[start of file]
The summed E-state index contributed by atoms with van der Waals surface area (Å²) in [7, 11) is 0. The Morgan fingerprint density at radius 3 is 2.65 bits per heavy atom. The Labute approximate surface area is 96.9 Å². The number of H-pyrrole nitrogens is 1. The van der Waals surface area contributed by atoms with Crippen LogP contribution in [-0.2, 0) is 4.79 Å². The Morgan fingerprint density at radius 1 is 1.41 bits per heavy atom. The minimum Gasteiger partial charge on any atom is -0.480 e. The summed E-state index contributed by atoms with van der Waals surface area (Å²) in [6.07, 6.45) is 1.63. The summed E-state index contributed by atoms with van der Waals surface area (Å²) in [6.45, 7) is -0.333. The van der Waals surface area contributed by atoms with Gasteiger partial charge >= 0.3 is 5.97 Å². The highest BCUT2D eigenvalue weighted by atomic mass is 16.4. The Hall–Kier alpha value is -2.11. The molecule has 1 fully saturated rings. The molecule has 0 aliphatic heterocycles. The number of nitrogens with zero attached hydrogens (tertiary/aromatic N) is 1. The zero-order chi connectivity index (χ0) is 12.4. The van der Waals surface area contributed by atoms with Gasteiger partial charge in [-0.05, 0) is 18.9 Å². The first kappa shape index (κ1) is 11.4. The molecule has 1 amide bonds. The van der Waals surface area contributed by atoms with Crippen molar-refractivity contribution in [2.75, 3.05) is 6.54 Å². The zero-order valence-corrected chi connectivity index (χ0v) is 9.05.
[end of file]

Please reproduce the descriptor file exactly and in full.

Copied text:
The summed E-state index contributed by atoms with van der Waals surface area (Å²) in [7, 11) is 0. The Morgan fingerprint density at radius 3 is 2.65 bits per heavy atom. The Labute approximate surface area is 96.9 Å². The number of H-pyrrole nitrogens is 1. The van der Waals surface area contributed by atoms with Crippen LogP contribution in [-0.2, 0) is 4.79 Å². The Morgan fingerprint density at radius 1 is 1.41 bits per heavy atom. The minimum Gasteiger partial charge on any atom is -0.480 e. The summed E-state index contributed by atoms with van der Waals surface area (Å²) in [6.07, 6.45) is 1.63. The summed E-state index contributed by atoms with van der Waals surface area (Å²) in [6.45, 7) is -0.333. The van der Waals surface area contributed by atoms with Gasteiger partial charge >= 0.3 is 5.97 Å². The highest BCUT2D eigenvalue weighted by atomic mass is 16.4. The Hall–Kier alpha value is -2.11. The molecule has 1 fully saturated rings. The molecule has 0 aliphatic heterocycles. The number of nitrogens with zero attached hydrogens (tertiary/aromatic N) is 1. The zero-order chi connectivity index (χ0) is 12.4. The van der Waals surface area contributed by atoms with Gasteiger partial charge in [-0.05, 0) is 18.9 Å². The first kappa shape index (κ1) is 11.4. The molecule has 1 amide bonds. The van der Waals surface area contributed by atoms with Crippen molar-refractivity contribution in [2.75, 3.05) is 6.54 Å². The zero-order valence-corrected chi connectivity index (χ0v) is 9.05.